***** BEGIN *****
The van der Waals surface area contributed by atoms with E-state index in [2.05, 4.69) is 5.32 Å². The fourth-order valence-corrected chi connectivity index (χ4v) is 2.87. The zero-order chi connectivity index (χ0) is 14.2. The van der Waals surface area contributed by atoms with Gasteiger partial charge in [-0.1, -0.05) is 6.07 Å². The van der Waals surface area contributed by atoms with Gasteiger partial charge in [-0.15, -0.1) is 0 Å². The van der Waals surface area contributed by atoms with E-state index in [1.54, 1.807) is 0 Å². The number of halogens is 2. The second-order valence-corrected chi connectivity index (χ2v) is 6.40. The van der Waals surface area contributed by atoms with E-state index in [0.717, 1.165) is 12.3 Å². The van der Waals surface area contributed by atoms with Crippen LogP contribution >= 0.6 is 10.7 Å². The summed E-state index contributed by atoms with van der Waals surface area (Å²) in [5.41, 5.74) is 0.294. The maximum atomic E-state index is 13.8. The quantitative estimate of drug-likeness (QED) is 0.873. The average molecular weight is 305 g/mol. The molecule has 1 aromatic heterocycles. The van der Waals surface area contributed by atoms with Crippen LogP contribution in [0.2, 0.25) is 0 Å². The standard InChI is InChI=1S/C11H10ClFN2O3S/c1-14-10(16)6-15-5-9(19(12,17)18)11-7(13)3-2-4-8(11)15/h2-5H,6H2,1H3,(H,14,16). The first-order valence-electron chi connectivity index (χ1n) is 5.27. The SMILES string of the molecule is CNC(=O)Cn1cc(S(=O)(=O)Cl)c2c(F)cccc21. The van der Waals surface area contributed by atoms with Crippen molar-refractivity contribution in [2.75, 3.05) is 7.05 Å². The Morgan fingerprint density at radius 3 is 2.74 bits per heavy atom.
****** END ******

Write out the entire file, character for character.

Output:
The van der Waals surface area contributed by atoms with E-state index in [2.05, 4.69) is 5.32 Å². The fourth-order valence-corrected chi connectivity index (χ4v) is 2.87. The zero-order chi connectivity index (χ0) is 14.2. The van der Waals surface area contributed by atoms with Gasteiger partial charge in [-0.1, -0.05) is 6.07 Å². The van der Waals surface area contributed by atoms with Gasteiger partial charge in [-0.15, -0.1) is 0 Å². The van der Waals surface area contributed by atoms with E-state index in [1.54, 1.807) is 0 Å². The number of halogens is 2. The second-order valence-corrected chi connectivity index (χ2v) is 6.40. The van der Waals surface area contributed by atoms with E-state index in [0.717, 1.165) is 12.3 Å². The van der Waals surface area contributed by atoms with Crippen LogP contribution >= 0.6 is 10.7 Å². The summed E-state index contributed by atoms with van der Waals surface area (Å²) in [5.41, 5.74) is 0.294. The maximum atomic E-state index is 13.8. The quantitative estimate of drug-likeness (QED) is 0.873. The average molecular weight is 305 g/mol. The molecule has 1 aromatic heterocycles. The van der Waals surface area contributed by atoms with Crippen LogP contribution in [0.2, 0.25) is 0 Å². The standard InChI is InChI=1S/C11H10ClFN2O3S/c1-14-10(16)6-15-5-9(19(12,17)18)11-7(13)3-2-4-8(11)15/h2-5H,6H2,1H3,(H,14,16). The first-order valence-electron chi connectivity index (χ1n) is 5.27. The SMILES string of the molecule is CNC(=O)Cn1cc(S(=O)(=O)Cl)c2c(F)cccc21. The van der Waals surface area contributed by atoms with Crippen molar-refractivity contribution in [2.75, 3.05) is 7.05 Å². The Morgan fingerprint density at radius 3 is 2.74 bits per heavy atom.